9.Formal Ontology [45]A part of the discipline of ontology in philosophy. It creates general speculations that record parts of reality that are not particular to any field of science, be they in material science or conceptual modeling.It is used with ontological domains. It focused on theories.
10.Subjective Validation [46]A strategy utilized when metamodel information and simulation information do not fulfill the factual presumptions required for target validation.It is used to validate analog circuit metamodels.
11.Case Study [47] A technique to integrate a current formal ontology for information objects with an upper ontology for messages and activities, considering the discourse act hypothesis spoke to consistently utilize UML profiles.This technique was developed to evaluate the derivation process of metamodels.
Table 2. Metamodel validation techniques.
Table 2. Metamodel validation techniques.
Digital Forensics Experts
Expert 1
DesignationQuality manager and digital forensic expert
University/InstituteCyber Security Malaysia
DepartmentDigital Forensics Department
Communication TypeFace-to-face
Expert 2
DesignationVisiting professor at the NTU School of Science and Technology
University/InstituteNottingham Trent University
DepartmentSchool of Science and Technology
Communication TypeRemote communication (LinkedIn and Email)
Expert 3
DesignationSenior lecturer
University/InstituteUniversity Technology Malaysia Melaka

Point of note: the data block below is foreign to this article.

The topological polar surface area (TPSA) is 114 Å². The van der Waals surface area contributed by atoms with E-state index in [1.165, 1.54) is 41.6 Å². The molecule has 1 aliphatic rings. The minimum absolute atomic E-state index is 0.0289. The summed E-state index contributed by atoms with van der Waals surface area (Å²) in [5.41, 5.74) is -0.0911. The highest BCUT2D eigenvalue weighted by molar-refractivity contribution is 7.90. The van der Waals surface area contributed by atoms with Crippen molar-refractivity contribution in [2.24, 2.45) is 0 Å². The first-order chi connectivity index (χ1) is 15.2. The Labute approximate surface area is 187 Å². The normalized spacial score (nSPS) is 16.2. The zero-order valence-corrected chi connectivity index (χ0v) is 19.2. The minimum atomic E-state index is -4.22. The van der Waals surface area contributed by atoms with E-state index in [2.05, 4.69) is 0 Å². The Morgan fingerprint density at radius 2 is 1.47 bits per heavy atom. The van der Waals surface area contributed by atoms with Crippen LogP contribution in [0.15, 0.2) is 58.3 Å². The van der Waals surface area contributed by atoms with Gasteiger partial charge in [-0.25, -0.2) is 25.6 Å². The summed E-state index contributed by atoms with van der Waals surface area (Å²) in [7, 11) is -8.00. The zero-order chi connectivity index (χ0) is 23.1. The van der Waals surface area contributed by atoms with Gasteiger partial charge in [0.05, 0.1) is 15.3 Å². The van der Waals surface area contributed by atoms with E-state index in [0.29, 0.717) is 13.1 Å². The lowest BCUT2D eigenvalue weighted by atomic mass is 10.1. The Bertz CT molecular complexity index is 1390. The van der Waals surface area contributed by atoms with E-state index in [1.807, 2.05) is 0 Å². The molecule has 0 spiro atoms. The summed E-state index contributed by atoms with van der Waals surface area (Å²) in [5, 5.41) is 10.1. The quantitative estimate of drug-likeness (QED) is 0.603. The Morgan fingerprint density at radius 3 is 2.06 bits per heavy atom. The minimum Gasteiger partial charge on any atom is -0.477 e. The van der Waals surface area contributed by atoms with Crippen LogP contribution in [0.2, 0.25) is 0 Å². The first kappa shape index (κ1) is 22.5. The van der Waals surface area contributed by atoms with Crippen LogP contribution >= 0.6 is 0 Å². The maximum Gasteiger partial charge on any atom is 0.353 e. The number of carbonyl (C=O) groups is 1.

DepartmentDepartment of System and Computer Communication
Communication TypeFace-to-face
Expert 4
DesignationManaging director at I SEC Academy (M)
University/InstituteI SEC Academy (M) Sdn Bhd
DepartmentDepartment of Digital Forensic
Communication TypeFace-to-face
Expert 5
DesignationSenior Lecturer
DepartmentInformation System
Communication TypeFace-to-face
Expert 6
DesignationCyber forensics and security researcher
University/InstituteEdith Cowan University, Australia
DepartmentECU Security research Institute
Communication TypeRemote communication (via Zoom)
Table 3. Three new added concepts based on face validity.
Table 3. Three new added concepts based on face validity.
DBFIM ProcessConcept 1Concept 2ModificationRelation Name
IdentificationTypes of incidentIncidentAdd (Specialization)Belongs to
Artefact CollectionHashingForensic techniques Add (Specialization) Belongs to
Artefact AnalysisCase objective Investigation teamAdd (Association)Needs
SealEvidenceAdd (Association)Needs
Seal DocumentationAdd (Association)Needs
and Presentation
SealInvestigation teamAdd (Association)Brings
SealEvidenceAdd (Specialization)A part of
SealCourt Add (Association)Receives
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Al-Dhaqm, A.; Razak, S.; Ikuesan, R.A.; R. Kebande, V.; Hajar Othman, S. Face Validation of Database Forensic Investigation Metamodel. Infrastructures 2021, 6, 13.

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Al-Dhaqm A, Razak S, Ikuesan RA, R. Kebande V, Hajar Othman S. Face Validation of Database Forensic Investigation Metamodel. Infrastructures. 2021; 6(2):13.

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Al-Dhaqm, Arafat, Shukor Razak, Richard A. Ikuesan, Victor R. Kebande, and Siti Hajar Othman. 2021. "Face Validation of Database Forensic Investigation Metamodel" Infrastructures 6, no. 2: 13.